A 4-km-high ash plume on 3 September extended 9 km WSW and prompted the first VONA Report from KVERT since April. Tokyo VAAC reported another ash plume on 10 September that rose to 2 km and drifted SW and then S. It was reported in the KVERT Weekly Report as extending 100 km to the SE (figure 33). Another VONA report on 15 September noted an ash plume at 3 km altitude 40 km SE of the volcano that was reported by AMC Elizovo helicopter pilots. KVERT reported weak thermal anomalies on 12 and 13 September and an ash plume drifting about 191 km E on September 28.

Figure (see Caption) Figure 33. Aerial photo of Karymsky looking towards the north with a plume rising from the crater on 10 September 2014. Photo by Igor Sesterov, Institute of Volcanology and Seismology FEB RAS, KVERT; courtesy of KVERT.

Another ash plume on 3 October was witnessed by AMC Elizovo helicopter pilots rising to 3 km. This corresponded to a 4-minute-long seismic event recorded by KBGS RAS (Kamchatka Branch, Geophysical Service, Russian Academy of Sciences) shortly before the observation. Tokyo VAAC reported the plume moving to the NW. KVERT also reported ash plumes on 14 (drifting 70 km E), 16 (drifting 125 km), and 20 (drifting 60 km SE) October. Tokyo VAAC reported an ash plume with the 16 October eruption rising to 3 km and drifting SE. KVERT also observed thermal anomalies on 10, 14, 16 and 20 October.

Weak and moderate seismic activity during November and a weak thermal anomaly on 29-30 November reported by KVERT indicate that the volcano did not have any major explosions that month, but another ash plume was observed by AMC Elizovo helicopter pilots on 10 December according to KVERT; the plume rose to 4.5 km altitude and drifted 30 km W.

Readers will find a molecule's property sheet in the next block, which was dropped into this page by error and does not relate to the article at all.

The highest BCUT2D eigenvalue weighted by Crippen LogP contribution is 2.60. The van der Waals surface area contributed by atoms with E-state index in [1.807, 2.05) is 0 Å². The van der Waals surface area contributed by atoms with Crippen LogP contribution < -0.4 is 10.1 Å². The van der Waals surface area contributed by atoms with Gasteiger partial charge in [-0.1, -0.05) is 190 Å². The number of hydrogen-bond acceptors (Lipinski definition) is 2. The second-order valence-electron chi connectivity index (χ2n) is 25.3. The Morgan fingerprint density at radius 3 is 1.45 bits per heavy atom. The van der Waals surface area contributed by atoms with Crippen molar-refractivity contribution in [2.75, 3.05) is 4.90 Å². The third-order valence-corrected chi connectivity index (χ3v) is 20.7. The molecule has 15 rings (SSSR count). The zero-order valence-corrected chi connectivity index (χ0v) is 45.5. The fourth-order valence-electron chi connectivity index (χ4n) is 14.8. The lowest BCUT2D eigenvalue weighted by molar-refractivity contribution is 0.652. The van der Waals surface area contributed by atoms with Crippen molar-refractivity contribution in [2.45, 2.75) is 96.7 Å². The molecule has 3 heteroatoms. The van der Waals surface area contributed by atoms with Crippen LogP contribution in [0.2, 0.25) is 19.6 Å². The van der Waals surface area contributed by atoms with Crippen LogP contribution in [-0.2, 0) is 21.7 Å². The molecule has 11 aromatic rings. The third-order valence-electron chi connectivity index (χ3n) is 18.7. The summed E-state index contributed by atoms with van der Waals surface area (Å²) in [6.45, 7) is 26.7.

Geological Summary. Karymsky, the most active volcano of Kamchatka's eastern volcanic zone, is a symmetrical stratovolcano constructed within a 5-km-wide caldera that formed during the early Holocene. The caldera cuts the south side of the Pleistocene Dvor volcano and is located outside the north margin of the large mid-Pleistocene Polovinka caldera, which contains the smaller Akademia Nauk and Odnoboky calderas. Most seismicity preceding Karymsky eruptions originated beneath Akademia Nauk caldera, located immediately south. The caldera enclosing Karymsky formed about 7600-7700 radiocarbon years ago; construction of the stratovolcano began about 2000 years later. The latest eruptive period began about 500 years ago, following a 2300-year quiescence. Much of the cone is mantled by lava flows less than 200 years old. Historical eruptions have been vulcanian or vulcanian-strombolian with moderate explosive activity and occasional lava flows from the summit crater.

Information Contacts: Kamchatka Volcanic Eruptions Response Team (KVERT), Far East Division, Russian Academy of Sciences, 9 Piip Blvd., Petropavlovsk-Kamchatsky, 683006, Russia (URL: http://www.kscnet.ru/ivs/); Tokyo Volcanic Ash Advisory Center (VAAC), Tokyo, Japan (URL: http://ds.data.jma.go.jp/svd/vaac/data/); Hawai'i Institute of Geophysics and Planetology (HIGP), MODVOLC Thermal Alerts System, School of Ocean and Earth Science and Technology (SOEST), Univ. of Hawai'i, 2525 Correa Road, Honolulu, HI 96822, USA (URL: http://modis.higp.hawaii.edu/)